I'm an Anti-Braker

Guys, I wanted to let you know about a personal decision I recently made. I don’t really feel like discussing it, but I want to put my position out there. Please be respectful. This is a really long post, but please read the whole thing.

I’m taking the brakes off my car. This isn’t a rash decision, so please listen up.

A few weeks ago I saw a car accident - two people went through an intersection at the same time. Both slammed on their brakes at the same time and collided. Fortunately no one was seriously injured.

But then it occurred to me - if they had just gone through the intersection, they wouldn’t have collided. The brakes CAUSED the accident!

So, I decided to do my own research and what I found was *staggering*: Hundreds of people every year are seriously injured by unnecessary braking. One time, I was driving in the snow and I just lightly tapped my brakes and it caused my car to COMPLETELY LOSE CONTROL. My brakes could have very easily gotten me killed. Even more astoundingly is how often brake pads will warp and distort rotors, causing bumpy rides and squeaky wheels.

And you know what? I also found that decades ago brakes weren’t even used! People would control their vehicle’s speed with downshifting and engine braking. Maybe it’s just coincidence, but back when engine braking was used there were almost no automotive fatalities. There were NEVER brake caused car accidents.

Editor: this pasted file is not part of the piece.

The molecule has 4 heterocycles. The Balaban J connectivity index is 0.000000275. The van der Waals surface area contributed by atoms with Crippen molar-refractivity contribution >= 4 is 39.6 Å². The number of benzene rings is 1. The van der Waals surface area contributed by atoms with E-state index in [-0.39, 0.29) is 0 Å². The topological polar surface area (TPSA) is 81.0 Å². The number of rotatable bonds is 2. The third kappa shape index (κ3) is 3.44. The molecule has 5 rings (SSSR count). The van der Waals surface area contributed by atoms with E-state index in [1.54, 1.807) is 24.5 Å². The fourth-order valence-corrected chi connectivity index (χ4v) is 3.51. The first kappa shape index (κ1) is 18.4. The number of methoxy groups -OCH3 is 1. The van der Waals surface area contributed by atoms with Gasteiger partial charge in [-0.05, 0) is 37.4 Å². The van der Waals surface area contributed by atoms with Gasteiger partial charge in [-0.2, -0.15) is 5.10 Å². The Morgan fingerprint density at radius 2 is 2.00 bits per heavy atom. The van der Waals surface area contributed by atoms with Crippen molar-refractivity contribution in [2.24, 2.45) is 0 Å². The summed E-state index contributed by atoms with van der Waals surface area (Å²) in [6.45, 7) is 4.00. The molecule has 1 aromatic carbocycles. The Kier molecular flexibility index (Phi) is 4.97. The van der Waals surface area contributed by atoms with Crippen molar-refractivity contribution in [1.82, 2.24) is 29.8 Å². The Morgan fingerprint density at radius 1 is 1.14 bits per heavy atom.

After doing some more digging, I found a nefarious plot - Mechanics: The very people who we trust to work on and care for our cars - get PAID to install and change brakes! You might THINK they care about our safety, or our cars - but they’re just in it for the $49.99 brake pad installations.

So I talked to my Mechanic about taking the brakes off my car and I was disgusted by how poorly he treated me. He accused me of being ignorant, when I was the one that looked up how much rotational torque brakes can put on your rotors. He didn’t even know how much torque a rotor can take before being warped!!! He said “rotors are designed to be compressed, that it isn’t actually a problem” just completely dismissing me.

Then he had the NERVE to say that my personal choice had consequences, that I would affect everyone around me. Well I’ve had it with him, I’m looking for a new mechanic. The problem is that so many mechanics are bought and paid by the automotive industry that ALL of them are insistent about my car having brakes. Most of them won’t even look at my car for other reasons, saying that a brakeless car could cause damage to their shop and other cars. What a bunch of bullshit, they just don’t like those who believe in alternative braking techniques.